More Americans are developing methicillin-resistant Staphylococcus aureus (MRSA) infections from common, relatively minor foot problems such as cuts, cracks in the skin, athlete’s foot and ingrown toenails, according to information presented today at the 67th annual scientific conference of the
Infection control is a focus of discussion at this week’s meeting, with foot and ankle surgeons noting an increase in community-associated MRSA infections.
“If you have a cut or a scrape that gets infected and it’s not healing in a timely fashion, don’t hesitate to get it checked out,” says Karl Collins, DPM, FACFAS, a foot and ankle surgeon in
Brandi Johnson, DPM, AACFAS, estimates treating 20 patients for community-associated MRSA in 2008. The
One of Johnson’s patients was a teenage boy who waited months before seeing a doctor for an infected ingrown toenail. After the boy’s primary care doctor referred him to Johnson, she ran several tests. Results showed a community-associated MRSA infection. Even worse, it had spread to bone in the teen’s big toe. He recovered after six weeks of intravenous antibiotics.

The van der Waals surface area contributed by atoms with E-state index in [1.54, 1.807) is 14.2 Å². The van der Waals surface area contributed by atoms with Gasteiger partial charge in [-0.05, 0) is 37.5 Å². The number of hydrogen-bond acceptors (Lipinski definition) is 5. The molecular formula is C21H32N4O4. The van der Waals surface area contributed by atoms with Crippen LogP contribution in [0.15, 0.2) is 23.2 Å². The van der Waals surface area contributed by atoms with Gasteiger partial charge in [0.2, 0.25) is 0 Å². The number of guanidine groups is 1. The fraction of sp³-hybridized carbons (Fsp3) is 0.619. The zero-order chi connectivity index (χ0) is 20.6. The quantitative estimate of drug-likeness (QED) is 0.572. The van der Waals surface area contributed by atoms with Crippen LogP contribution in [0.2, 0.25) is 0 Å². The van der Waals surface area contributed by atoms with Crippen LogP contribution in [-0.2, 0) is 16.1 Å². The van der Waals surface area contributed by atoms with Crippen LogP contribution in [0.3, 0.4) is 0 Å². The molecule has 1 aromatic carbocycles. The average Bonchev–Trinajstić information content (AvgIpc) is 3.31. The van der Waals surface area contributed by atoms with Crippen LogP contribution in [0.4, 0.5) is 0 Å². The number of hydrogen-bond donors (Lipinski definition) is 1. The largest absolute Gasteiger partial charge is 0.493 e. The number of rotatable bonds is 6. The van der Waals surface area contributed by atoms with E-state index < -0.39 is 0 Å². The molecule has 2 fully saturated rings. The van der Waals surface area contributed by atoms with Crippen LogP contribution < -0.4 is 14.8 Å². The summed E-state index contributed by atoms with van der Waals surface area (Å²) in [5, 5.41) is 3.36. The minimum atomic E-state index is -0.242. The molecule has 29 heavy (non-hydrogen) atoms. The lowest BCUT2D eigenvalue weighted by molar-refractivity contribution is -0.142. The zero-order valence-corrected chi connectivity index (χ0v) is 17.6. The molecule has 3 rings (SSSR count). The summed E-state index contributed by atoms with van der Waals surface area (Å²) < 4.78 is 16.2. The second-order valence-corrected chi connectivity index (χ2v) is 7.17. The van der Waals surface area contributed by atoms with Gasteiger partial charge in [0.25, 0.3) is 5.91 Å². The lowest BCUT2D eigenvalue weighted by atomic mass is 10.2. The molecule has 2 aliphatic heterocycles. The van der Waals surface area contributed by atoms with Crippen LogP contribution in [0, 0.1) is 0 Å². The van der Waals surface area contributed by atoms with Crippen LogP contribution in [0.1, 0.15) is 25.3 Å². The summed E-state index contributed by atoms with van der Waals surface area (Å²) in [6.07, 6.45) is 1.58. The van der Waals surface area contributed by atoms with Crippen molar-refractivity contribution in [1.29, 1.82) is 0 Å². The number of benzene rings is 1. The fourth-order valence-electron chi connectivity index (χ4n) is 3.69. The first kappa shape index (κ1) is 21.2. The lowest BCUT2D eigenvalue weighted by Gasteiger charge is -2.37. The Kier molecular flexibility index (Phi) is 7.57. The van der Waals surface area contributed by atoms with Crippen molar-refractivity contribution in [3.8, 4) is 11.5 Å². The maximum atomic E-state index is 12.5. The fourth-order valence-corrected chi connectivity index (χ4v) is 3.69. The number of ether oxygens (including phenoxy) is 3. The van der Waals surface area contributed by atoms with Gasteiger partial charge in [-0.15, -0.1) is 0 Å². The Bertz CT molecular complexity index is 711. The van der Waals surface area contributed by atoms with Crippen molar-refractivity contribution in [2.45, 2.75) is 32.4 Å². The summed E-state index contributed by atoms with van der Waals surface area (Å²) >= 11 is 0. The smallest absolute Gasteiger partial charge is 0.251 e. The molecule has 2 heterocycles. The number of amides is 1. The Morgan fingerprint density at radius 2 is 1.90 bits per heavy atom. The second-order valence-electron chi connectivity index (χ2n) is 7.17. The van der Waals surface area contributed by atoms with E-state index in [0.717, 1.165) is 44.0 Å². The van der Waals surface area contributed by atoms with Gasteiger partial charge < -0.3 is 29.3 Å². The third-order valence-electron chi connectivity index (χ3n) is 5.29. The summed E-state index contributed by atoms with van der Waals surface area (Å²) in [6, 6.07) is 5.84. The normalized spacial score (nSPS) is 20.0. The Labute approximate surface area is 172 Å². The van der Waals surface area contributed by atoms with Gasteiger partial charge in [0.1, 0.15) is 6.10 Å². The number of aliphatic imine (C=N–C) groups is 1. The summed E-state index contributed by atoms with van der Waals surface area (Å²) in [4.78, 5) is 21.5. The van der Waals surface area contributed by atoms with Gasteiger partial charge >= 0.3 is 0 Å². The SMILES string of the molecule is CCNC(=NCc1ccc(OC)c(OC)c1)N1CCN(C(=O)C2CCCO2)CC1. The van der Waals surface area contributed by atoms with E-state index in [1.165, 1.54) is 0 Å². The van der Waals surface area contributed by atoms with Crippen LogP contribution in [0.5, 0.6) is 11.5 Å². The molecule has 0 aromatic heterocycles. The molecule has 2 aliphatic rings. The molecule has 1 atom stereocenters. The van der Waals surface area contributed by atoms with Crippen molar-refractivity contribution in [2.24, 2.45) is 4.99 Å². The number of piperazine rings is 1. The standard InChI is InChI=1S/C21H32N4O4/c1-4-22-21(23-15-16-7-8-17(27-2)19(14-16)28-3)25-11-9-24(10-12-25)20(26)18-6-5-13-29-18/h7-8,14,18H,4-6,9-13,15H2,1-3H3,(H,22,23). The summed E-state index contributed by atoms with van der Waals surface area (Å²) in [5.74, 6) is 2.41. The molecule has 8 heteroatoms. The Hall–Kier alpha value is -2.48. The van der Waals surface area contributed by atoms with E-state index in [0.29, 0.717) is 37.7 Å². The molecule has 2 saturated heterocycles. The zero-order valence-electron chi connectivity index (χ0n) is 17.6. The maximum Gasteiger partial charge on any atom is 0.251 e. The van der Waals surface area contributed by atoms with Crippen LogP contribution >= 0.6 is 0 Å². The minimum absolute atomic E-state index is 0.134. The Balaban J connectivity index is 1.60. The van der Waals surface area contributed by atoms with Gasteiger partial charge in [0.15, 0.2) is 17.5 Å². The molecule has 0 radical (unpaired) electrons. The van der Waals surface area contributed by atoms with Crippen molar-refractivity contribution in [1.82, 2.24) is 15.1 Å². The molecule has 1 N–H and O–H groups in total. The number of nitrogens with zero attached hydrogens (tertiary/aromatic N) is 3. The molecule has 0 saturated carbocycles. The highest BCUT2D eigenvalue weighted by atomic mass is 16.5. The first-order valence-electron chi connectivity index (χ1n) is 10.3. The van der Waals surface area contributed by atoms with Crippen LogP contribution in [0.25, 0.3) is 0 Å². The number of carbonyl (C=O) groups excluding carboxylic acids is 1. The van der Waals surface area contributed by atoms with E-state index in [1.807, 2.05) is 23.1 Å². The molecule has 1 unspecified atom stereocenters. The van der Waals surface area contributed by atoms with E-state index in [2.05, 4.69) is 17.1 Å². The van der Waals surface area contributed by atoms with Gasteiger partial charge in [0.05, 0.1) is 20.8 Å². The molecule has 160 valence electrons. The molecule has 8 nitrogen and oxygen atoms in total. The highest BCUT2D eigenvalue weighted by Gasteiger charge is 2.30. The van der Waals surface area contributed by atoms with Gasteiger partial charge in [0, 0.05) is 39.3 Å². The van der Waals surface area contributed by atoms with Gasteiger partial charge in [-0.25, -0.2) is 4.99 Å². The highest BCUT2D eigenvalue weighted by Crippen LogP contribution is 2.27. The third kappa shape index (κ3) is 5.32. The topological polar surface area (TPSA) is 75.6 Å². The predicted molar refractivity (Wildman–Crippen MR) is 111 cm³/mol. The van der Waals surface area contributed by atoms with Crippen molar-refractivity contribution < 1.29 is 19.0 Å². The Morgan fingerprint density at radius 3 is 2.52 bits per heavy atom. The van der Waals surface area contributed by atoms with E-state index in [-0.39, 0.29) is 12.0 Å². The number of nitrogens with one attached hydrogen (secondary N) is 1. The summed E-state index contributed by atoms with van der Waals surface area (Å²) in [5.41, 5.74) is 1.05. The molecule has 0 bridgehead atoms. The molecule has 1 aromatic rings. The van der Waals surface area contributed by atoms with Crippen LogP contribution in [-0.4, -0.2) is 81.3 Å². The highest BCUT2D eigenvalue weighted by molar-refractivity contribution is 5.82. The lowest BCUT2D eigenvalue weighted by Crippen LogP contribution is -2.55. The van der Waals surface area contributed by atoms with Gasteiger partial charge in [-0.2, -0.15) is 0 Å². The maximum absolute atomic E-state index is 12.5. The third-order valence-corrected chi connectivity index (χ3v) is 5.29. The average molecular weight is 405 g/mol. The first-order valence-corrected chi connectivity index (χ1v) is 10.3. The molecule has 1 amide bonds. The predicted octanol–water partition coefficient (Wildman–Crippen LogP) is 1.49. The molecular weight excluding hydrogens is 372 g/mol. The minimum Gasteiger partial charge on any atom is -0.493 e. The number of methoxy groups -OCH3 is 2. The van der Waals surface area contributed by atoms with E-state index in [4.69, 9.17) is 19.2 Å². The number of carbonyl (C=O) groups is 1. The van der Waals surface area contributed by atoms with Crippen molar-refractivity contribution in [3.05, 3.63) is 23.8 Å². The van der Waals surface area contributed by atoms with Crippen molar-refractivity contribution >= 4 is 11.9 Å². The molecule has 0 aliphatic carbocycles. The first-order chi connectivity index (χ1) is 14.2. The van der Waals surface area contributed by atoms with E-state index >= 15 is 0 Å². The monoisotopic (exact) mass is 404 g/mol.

“I’ve had several highschoolers come in with ingrown toenails during the last six months of 2008,” Johnson says. “Their pediatricians started them on antibiotics and sent them to my office. Lab results showed they all had MRSA.”
Staph bacteria are common; 1 in 3 people carry them. The bacteria live on the skin and in the nose and are spread through skin contact. Even minor tears in the skin’s surface open the door to bacteria and infection. Skin conditions such as athlete’s foot, calluses, corns, eczema and psoriasis can create breaks in the skin. Walking barefoot increases the risk of cuts and puncture wounds. Foot and ankle surgeons say simple steps can prevent community-associated MRSA infections:
• Wash and bandage cuts.
• See a doctor within 24 hours for any puncture wound.
• Never perform “bathroom surgeries” to cut or dig out an ingrown toenail.
• Keep feet clean and dry to prevent fungal infections such as athlete’s foot.
According to a study by the Centers for Disease Control and Prevention (CDC), 14 percent of MRSA cases are community-associated and 85 percent are healthcare-associated. The study estimates more than 94,000 Americans developed life-threatening MRSA infections in 2005 and nearly 19,000 of them died. Healthcare-associated MRSA has existed for decades in settings such as hospitals and nursing homes. But within the past decade, community-associated MRSA has emerged as a threat, as outbreaks occur in schools, sports teams, prisons and other places in the community with populations that are generally healthy.